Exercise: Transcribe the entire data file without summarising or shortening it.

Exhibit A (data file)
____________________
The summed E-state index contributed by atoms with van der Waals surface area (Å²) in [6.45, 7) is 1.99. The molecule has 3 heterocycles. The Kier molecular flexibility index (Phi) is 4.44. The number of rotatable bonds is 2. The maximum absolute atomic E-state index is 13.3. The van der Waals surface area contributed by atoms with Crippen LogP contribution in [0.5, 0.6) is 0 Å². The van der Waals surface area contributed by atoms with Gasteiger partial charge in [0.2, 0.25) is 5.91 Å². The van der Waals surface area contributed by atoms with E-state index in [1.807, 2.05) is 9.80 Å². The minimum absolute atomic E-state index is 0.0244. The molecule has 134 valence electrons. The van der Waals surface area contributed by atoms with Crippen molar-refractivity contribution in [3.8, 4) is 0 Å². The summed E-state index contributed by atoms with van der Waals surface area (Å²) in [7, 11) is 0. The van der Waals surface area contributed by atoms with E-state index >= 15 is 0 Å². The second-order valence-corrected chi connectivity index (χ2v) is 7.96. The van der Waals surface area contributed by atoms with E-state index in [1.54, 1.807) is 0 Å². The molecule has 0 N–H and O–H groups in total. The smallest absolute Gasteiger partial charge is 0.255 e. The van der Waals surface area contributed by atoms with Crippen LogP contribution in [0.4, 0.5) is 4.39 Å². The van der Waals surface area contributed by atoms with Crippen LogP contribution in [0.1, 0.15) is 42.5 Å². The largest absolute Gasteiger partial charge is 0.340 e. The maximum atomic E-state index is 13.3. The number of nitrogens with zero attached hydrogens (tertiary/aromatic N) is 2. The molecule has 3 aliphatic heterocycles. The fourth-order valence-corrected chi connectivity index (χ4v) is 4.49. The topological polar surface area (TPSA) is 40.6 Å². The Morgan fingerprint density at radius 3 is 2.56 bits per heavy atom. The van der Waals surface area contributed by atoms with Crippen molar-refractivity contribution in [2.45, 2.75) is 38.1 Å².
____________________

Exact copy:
The summed E-state index contributed by atoms with van der Waals surface area (Å²) in [6.45, 7) is 1.99. The molecule has 3 heterocycles. The Kier molecular flexibility index (Phi) is 4.44. The number of rotatable bonds is 2. The maximum absolute atomic E-state index is 13.3. The van der Waals surface area contributed by atoms with Crippen LogP contribution in [0.5, 0.6) is 0 Å². The van der Waals surface area contributed by atoms with Gasteiger partial charge in [0.2, 0.25) is 5.91 Å². The van der Waals surface area contributed by atoms with E-state index in [1.807, 2.05) is 9.80 Å². The minimum absolute atomic E-state index is 0.0244. The molecule has 134 valence electrons. The van der Waals surface area contributed by atoms with Crippen molar-refractivity contribution in [3.8, 4) is 0 Å². The summed E-state index contributed by atoms with van der Waals surface area (Å²) in [7, 11) is 0. The van der Waals surface area contributed by atoms with E-state index >= 15 is 0 Å². The second-order valence-corrected chi connectivity index (χ2v) is 7.96. The van der Waals surface area contributed by atoms with E-state index in [1.54, 1.807) is 0 Å². The molecule has 0 N–H and O–H groups in total. The smallest absolute Gasteiger partial charge is 0.255 e. The van der Waals surface area contributed by atoms with Crippen LogP contribution in [0.4, 0.5) is 4.39 Å². The van der Waals surface area contributed by atoms with Crippen LogP contribution in [0.1, 0.15) is 42.5 Å². The largest absolute Gasteiger partial charge is 0.340 e. The maximum atomic E-state index is 13.3. The number of nitrogens with zero attached hydrogens (tertiary/aromatic N) is 2. The molecule has 3 aliphatic heterocycles. The fourth-order valence-corrected chi connectivity index (χ4v) is 4.49. The topological polar surface area (TPSA) is 40.6 Å². The Morgan fingerprint density at radius 3 is 2.56 bits per heavy atom. The van der Waals surface area contributed by atoms with Crippen molar-refractivity contribution in [2.45, 2.75) is 38.1 Å².